With soaring temperatures, keeping the heat out of your home and the cool air in is imperative. Here's how to manage the heat this summer
Stopping the heat from entering your home is much better than letting it in and then trying to cool your home down later. Close windows, doors, blinds and curtains first thing in the morning. Then, when the cool change hits later on it's time to open everything up and let the cool air in.
Open doors and windows in opposing corners of the room. The differences in air pressure mean cool air is sucked in, and heated air is forced out. Open skylights will also help the hot air to escape.
On the stickiest of summer days, cranking up the airconditioning is an easy fix. To keep running costs down, close doors and windows, and only operate the aircon in rooms you're in. Use the fan mode when it's not overly hot.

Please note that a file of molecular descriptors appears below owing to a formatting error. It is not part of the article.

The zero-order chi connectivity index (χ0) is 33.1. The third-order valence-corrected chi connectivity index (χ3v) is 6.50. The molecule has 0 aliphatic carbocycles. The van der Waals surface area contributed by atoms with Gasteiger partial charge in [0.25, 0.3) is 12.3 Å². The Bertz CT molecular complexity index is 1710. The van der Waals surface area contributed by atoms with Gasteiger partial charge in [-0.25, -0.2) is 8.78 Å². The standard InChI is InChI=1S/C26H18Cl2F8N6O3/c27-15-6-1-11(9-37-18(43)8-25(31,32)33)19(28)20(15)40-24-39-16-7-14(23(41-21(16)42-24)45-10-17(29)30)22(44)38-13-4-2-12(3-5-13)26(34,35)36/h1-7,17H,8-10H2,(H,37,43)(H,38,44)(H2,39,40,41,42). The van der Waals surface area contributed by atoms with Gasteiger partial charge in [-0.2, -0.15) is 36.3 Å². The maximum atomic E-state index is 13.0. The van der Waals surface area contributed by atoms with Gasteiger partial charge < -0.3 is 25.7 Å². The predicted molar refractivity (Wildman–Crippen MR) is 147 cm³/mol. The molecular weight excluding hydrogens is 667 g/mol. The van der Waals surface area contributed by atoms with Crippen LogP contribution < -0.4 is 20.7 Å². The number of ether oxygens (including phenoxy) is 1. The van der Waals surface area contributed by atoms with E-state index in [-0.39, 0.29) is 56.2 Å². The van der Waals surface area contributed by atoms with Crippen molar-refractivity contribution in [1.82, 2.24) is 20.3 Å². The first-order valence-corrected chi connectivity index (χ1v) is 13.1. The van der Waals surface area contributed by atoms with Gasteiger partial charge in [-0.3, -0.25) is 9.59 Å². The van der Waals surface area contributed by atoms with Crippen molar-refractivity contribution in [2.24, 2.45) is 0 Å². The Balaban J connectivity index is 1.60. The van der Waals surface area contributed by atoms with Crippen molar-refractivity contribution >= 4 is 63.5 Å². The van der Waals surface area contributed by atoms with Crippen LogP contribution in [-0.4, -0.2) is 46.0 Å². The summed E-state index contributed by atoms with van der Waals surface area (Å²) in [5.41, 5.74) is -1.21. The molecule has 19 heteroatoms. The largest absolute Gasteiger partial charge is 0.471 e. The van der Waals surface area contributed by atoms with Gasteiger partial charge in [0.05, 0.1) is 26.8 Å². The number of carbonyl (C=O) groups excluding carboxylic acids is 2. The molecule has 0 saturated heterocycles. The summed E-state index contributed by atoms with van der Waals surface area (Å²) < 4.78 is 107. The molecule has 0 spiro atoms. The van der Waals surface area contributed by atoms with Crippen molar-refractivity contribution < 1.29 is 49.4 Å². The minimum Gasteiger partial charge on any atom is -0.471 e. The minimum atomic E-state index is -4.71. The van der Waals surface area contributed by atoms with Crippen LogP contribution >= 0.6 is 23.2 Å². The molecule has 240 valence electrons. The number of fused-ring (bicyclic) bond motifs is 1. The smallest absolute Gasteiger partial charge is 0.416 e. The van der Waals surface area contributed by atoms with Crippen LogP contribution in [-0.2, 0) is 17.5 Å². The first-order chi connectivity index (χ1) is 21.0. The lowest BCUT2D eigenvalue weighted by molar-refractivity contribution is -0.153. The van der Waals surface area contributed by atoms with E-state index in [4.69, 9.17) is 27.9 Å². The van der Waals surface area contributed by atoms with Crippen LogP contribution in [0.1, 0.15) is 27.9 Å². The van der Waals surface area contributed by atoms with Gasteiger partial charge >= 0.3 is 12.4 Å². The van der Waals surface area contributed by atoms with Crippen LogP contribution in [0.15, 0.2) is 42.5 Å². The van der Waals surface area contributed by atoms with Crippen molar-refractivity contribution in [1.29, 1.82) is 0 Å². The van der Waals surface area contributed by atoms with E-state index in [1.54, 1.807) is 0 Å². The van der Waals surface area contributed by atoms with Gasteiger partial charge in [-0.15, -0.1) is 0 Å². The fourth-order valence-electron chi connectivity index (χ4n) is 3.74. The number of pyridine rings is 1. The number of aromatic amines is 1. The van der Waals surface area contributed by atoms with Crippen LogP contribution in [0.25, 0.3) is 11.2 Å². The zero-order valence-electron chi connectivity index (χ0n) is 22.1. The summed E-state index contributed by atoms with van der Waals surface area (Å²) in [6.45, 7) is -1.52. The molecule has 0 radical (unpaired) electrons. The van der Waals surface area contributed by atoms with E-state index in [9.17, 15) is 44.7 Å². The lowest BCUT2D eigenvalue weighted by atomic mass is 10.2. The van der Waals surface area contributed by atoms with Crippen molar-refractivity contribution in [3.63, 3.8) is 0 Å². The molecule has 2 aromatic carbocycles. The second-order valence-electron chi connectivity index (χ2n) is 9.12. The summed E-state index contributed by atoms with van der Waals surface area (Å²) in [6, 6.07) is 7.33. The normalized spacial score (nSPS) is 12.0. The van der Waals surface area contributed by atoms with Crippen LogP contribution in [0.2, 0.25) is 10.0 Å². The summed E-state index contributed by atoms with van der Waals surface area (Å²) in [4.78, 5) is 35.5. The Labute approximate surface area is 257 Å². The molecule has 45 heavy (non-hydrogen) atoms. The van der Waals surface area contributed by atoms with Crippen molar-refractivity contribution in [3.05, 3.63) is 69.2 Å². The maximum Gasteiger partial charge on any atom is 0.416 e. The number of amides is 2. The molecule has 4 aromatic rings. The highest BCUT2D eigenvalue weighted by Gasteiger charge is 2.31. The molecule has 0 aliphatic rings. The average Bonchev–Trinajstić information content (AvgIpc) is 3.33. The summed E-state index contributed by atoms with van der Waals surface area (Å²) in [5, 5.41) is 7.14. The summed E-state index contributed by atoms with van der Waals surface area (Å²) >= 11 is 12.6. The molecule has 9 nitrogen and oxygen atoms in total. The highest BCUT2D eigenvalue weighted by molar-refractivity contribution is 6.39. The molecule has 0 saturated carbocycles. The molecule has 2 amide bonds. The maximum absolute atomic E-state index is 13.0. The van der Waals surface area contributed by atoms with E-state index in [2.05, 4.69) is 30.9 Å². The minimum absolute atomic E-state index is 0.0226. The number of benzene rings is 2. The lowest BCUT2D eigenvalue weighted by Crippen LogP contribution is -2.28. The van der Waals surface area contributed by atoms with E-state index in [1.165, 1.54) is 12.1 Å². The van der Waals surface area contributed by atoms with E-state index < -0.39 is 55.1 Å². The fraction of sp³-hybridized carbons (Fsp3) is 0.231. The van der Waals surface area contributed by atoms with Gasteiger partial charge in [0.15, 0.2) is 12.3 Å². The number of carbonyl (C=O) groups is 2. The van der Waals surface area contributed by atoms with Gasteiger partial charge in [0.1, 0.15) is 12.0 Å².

Shades of play
Choose sunscreen quality fabrics on windows to reflect heat and UV rays, and protect furniture from sun damage and fading. External shading, such as a sail cloth, verandah roof or a pergola with a rambling vine can reduce heat transfer through windows by up to 90 per cent.
Glazing your glass
Double-glazing can reduce heat transfer by up to 30 per cent compared to single-pane glass. For example, Low-E glass has a thin film on one side that reflects radiant heat from outside, helping to keep your home cool.
Fans create air movement which helps to keep us cool. Position ceiling fans in spots where you spend most of your time.
If renovating, position larger windows to face north or north-east. The higher angle of the sun will result in less heat transmission than the low-angle rays hitting an east-facing or west-facing window. Windows in opposite sides of the room will help to cross-ventilate too. Put insulation in your roof and create buffer zones outside. Strategically position water features, or a pool, to have an evaporative effect on hot air.